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6 Killed When N.Y. Commuter Train Hits SUV

Emergency workers stand near a burned-out SUV that was struck Tuesday night by a Metropolitan Transportation Authority Metro-North Railroad commuter train near the town of Valhalla, N.Y. Mike Segar/Reuters /Landov hide caption

toggle caption Mike Segar/Reuters /Landov

Emergency workers stand near a burned-out SUV that was struck Tuesday night by a Metropolitan Transportation Authority Metro-North Railroad commuter train near the town of Valhalla, N.Y.

Mike Segar/Reuters /Landov

A crash involving a commuter train north of New York City and a car on the tracks left the SUV's driver and five train passengers dead and a dozen people injured Tuesday night, according to WNYC.

"It was not immediately clear why the car, described as a black Jeep Cherokee, was on the tracks. In an email, [Metro-North spokeswoman Marjorie] Anders said crossing gates came down on top of the vehicle. 'The driver got out to look at the rear of the car,' Anders wrote, 'then she got back in and drove forward and was struck.' "

Emergency workers stand near a burnt Metropolitan Transportation Authority (MTA) Metro-North Railroad commuter train Tuesday night near the town of Valhalla, N.Y. Mike Segar/Reuters/Landov hide caption

toggle caption Mike Segar/Reuters/Landov

Emergency workers stand near a burnt Metropolitan Transportation Authority (MTA) Metro-North Railroad commuter train Tuesday night near the town of Valhalla, N.Y.

Mike Segar/Reuters/Landov

WNYC reports that the SUV was pushed about 10 train lengths north by the train, and that both then caught fire.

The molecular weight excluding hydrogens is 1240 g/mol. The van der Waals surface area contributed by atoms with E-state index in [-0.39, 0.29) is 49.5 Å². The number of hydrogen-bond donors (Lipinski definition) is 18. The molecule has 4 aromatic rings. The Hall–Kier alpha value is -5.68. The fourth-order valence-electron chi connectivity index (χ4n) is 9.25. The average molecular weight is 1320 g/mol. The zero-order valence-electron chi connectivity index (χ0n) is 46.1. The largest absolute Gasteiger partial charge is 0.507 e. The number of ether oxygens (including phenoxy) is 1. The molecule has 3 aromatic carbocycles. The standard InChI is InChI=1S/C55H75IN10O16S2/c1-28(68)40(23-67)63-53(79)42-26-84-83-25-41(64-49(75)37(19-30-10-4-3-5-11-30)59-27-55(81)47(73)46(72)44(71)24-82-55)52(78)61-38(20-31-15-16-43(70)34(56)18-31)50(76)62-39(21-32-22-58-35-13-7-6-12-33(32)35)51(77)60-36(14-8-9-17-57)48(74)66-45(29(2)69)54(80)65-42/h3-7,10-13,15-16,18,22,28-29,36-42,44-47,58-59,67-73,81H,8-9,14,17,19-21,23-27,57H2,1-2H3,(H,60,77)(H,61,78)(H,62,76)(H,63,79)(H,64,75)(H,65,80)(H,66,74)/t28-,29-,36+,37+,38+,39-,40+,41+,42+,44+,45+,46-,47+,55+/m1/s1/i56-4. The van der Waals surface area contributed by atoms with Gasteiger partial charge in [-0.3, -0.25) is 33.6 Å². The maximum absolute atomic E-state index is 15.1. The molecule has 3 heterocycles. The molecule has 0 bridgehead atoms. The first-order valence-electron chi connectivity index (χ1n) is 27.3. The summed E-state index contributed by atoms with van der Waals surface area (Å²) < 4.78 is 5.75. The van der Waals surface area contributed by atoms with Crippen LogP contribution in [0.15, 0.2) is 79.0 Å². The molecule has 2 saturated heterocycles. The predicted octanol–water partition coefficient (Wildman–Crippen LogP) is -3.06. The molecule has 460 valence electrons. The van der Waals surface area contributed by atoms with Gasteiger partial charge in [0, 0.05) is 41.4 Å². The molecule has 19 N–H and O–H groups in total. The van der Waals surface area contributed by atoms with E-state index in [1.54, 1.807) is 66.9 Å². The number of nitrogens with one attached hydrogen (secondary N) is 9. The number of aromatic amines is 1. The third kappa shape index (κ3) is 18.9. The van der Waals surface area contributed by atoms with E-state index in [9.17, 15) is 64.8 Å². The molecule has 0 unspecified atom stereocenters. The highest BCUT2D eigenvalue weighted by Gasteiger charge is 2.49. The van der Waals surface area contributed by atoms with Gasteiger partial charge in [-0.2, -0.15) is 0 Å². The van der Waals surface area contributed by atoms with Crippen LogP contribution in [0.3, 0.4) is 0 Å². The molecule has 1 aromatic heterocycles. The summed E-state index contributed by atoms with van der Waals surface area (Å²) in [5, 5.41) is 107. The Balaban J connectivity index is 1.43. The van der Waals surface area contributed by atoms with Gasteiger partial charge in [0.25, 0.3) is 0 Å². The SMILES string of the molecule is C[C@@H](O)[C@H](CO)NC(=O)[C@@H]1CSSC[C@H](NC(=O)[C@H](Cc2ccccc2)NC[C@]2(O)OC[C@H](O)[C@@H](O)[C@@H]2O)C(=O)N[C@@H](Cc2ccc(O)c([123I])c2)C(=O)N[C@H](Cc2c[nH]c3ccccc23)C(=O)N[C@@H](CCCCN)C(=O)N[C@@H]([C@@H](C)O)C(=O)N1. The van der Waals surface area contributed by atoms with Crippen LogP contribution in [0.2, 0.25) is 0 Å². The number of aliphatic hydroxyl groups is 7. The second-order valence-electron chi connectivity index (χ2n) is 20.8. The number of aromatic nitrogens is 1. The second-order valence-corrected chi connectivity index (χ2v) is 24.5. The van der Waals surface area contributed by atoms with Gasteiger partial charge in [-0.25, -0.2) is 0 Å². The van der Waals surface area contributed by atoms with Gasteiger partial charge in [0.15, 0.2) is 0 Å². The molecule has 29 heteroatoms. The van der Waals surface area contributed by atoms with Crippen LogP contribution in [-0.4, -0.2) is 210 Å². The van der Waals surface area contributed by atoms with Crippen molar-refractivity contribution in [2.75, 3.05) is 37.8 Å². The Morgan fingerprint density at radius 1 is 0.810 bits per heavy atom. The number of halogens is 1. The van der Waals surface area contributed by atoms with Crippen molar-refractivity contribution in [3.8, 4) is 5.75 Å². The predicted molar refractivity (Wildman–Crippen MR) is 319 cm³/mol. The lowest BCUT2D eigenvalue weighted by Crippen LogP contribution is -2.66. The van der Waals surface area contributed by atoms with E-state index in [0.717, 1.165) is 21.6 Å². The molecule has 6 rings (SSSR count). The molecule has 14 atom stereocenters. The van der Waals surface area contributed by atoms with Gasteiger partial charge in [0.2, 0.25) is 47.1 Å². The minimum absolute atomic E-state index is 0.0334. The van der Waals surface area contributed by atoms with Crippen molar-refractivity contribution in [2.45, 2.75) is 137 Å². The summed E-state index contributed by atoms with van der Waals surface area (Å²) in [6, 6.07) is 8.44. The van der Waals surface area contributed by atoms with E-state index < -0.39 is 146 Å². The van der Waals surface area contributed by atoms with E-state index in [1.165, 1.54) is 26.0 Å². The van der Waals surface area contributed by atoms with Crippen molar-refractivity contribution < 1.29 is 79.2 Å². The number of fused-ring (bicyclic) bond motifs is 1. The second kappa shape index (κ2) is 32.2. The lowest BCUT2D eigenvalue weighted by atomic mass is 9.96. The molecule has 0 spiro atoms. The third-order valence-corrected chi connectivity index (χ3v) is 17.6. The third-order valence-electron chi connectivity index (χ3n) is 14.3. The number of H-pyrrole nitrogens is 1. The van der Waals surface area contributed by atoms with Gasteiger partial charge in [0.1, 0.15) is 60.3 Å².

At a news conference late Tuesday night, an official told reporters that the fire was caused by the electrified third rail penetrating first the SUV, then the floor of the first train car.

It was the second major accident in 15 months for Metro-North, which saw four passengers killed and about 60 hurt in December 2013 when a train speeding around a curve in the Bronx borough of the city derailed. The rail line serves 280,000 passengers a day traveling between New York City and its northern suburbs in New York and Connecticut.

The Journal News, a newspaper in the Lower Hudson River Valley, reports that the 400 passengers who could walk were evacuated through the back of the train and taken to a nearby sports club.

"Alex Bernier, 26, of Mahopac, was aboard the train when the crash occurred and said he felt the jolt as the train came to an extremely abrupt stop. 'My first thought was that it was a signal error. There was a bit of confusion on the train. We all kind of shuffled to the back,' he said. 'People just started opening windows (to get out).' "

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